Sunday afternoon’s Merseyside derby ended in a 1-1 draw, much to the frustration of the Anfield faithful. With both Arsenal and Chelsea dropping points in their own weekend fixtures, a win would have taken Jurgen Klopp’s men to third in the league. Instead, Wayne Rooney’s penalty cancelled out Mohamed Salah’s sumptuous opener, and come the end of the season, Liverpool may regret not punishing Everton for their not-so-fab performance, writes Maryam Naz.
Everton’s lacklustre showing was sniffed out by Klopp’s hounds from the onset, and the home side appeared to be the stronger side, despite fielding a team without their two Brazilian magicians, Roberto Firmino and Philippe Coutinho. The game took a little time to thaw amidst the sub-zero temperatures, and the collective pressure led by Liverpool’s attack added some much-needed intensity to the affair. Despite the Fab Four been separated, both Sadio Mane and Salah lit up parts of the first half with some individual brilliance.
In the 41st minute, Liverpool took the lead, as Salah broke away from Everton’s makeshift left-back Cuco Martina to curl a beautiful shot into the top corner, well out of Jordan Pickford’s reach. The absence of Coutinho and Firmino had put the Egyptian even further into the limelight; on the day, he stepped up to the plate and delivered, crushing the resistance of the Everton defence who had been steadfast up to then. Moments later, Mane had a superb chance to take the Reds into half-time with a 2-0 lead, yet despite having three potential teammates to square it to, he tried to wrongfoot Pickford on his own, but he sent the ball well wide, much to the frustration of Klopp and the vast majority of the crowd.
The half concluded with Liverpool leading by the thinnest of margins, despite Everton’s docile performance. Sam Allardyce’s men had parked the bus for the entirety, and they would surely need to come out from their shell if they were to make the home side rue their missed chances.
Instead, Everton waited. Allardyce brought on Aaron Lennon and Morgan Schneiderlin, but both struggled to stem the Liverpool flow, who resumed the second half like they had finished the first. Salah nearly added another goal to his tally after James Milner’s peach of a delivery, but his header went just wide. Mane then had a hat-trick of chances to give his team some breathing space, but in each instance he was unable to convert.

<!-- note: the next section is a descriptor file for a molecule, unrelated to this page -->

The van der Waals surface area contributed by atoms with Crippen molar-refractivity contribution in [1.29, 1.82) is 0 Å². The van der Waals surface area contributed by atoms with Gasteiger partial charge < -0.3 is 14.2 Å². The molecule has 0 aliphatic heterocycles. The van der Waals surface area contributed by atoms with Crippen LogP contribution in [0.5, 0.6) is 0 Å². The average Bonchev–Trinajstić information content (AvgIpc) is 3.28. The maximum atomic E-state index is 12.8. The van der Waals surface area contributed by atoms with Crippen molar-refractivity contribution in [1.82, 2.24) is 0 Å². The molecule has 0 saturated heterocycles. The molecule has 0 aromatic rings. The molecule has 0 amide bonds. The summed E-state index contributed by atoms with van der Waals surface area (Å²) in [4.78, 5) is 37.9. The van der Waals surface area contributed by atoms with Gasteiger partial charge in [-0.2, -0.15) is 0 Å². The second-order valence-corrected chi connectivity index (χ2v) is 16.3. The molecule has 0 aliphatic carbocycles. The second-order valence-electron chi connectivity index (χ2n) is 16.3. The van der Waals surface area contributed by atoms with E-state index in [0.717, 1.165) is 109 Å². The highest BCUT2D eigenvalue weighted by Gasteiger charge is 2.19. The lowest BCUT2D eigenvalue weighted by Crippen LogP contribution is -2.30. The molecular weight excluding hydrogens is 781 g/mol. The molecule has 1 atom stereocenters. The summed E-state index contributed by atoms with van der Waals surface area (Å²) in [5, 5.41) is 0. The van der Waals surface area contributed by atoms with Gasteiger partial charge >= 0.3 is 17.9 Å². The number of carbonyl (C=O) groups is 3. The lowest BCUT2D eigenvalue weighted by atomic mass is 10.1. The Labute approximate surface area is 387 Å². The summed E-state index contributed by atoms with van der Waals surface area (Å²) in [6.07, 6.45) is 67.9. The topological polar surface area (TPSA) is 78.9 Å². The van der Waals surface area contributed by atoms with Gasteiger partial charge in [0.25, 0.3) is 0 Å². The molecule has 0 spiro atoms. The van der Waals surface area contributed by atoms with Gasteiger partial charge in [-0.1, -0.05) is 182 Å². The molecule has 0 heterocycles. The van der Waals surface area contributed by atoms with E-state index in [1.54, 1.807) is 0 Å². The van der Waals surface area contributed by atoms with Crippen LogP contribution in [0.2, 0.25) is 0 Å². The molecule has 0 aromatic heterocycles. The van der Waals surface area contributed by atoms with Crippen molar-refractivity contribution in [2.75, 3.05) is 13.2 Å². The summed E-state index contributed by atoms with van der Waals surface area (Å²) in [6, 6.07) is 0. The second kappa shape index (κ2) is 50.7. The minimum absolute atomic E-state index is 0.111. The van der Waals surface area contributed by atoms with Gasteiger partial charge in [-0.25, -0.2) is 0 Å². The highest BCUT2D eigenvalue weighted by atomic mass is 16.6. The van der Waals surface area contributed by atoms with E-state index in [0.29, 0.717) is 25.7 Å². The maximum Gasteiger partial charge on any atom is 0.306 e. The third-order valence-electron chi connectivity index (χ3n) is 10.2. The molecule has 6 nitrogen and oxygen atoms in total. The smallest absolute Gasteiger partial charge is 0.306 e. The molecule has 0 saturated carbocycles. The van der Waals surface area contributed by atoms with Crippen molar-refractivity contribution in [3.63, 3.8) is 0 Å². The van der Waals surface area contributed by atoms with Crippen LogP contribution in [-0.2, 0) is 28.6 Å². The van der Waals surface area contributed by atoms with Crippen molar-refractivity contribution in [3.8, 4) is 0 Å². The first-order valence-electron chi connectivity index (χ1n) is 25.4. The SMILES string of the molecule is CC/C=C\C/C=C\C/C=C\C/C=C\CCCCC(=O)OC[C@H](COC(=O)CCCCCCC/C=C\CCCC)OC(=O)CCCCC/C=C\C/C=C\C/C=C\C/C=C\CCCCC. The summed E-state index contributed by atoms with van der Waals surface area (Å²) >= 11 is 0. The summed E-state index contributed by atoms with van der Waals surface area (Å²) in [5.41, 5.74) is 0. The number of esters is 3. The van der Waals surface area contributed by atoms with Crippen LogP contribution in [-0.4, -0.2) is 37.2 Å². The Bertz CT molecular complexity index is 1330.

Then, in the 75th minute, Rooney played a hopeful ball from the right up to Dominic Calvert-Lewin; the defender was being marked by Dejan Lovren, who, instead of shepherding the the England youngster away from goal, decided to give him a push, which led Pawson to point to the spot. Klopp, gesticulating like a madman at the fourth official, was just as enraged as the Liverpool players who had surrounded the referee demanding he revoke his decision. Lovren himself appeared shell-shocked, but up stepped Rooney, who smashed the ball straight down the middle of Simon Mignolet’s goal.
Klopp brought on Coutinho, Danny Ings, and Firmino for Alex Oxlade-Chamberlain, Dominic Solanke and Salah, but it wasn’t enough to get them a second goal. Despite Liverpool having scored four 90th minute goals against Everton in previous Premier League fixtures, they were unable to gain any real momentum in the dying moments of the derby, with the question of ‘what if’ lingering in their minds.
Sunday’s draw came after back-to-back wins for the reds, featuring a 5-1 clobbering of Brighton and a 3-0 whitewash against Stoke. Their blistering attack made them favourites to win against Everton, but Klopp’s resting of both Firmino and Coutinho had dulled that threat considerably. When asked about his rotations in a heated post-match interview, the Liverpool manager defended his tactics by suggesting that rotation of the squad – which he is king of after making 59 changes this season – was vital in protecting his players as they embarked on a brutal run-in of 7 games in 21 days over the Christmas period. That being said, Liverpool’s uninspiring midfield on the day, namely Jordan Henderson and James Milner, lacked the required craft to truly carve open their stubborn opposition.
Despite the draw, there are still some positives to take away from the weekend. Manchester City’s 2-1 victory over neighbours Manchester United means the gap between Liverpool and their friends at Old Trafford is only five points ahead of their respective games on Wednesday night. With the Anfield outfit’s next five games featuring West Bromwich Albion, Swansea and Bournemouth, one would expect Klopp’s men to win these games to solidify their spot in the top four, but if Sunday’s result proves anything, it’s that Liverpool’s strength is not in depth.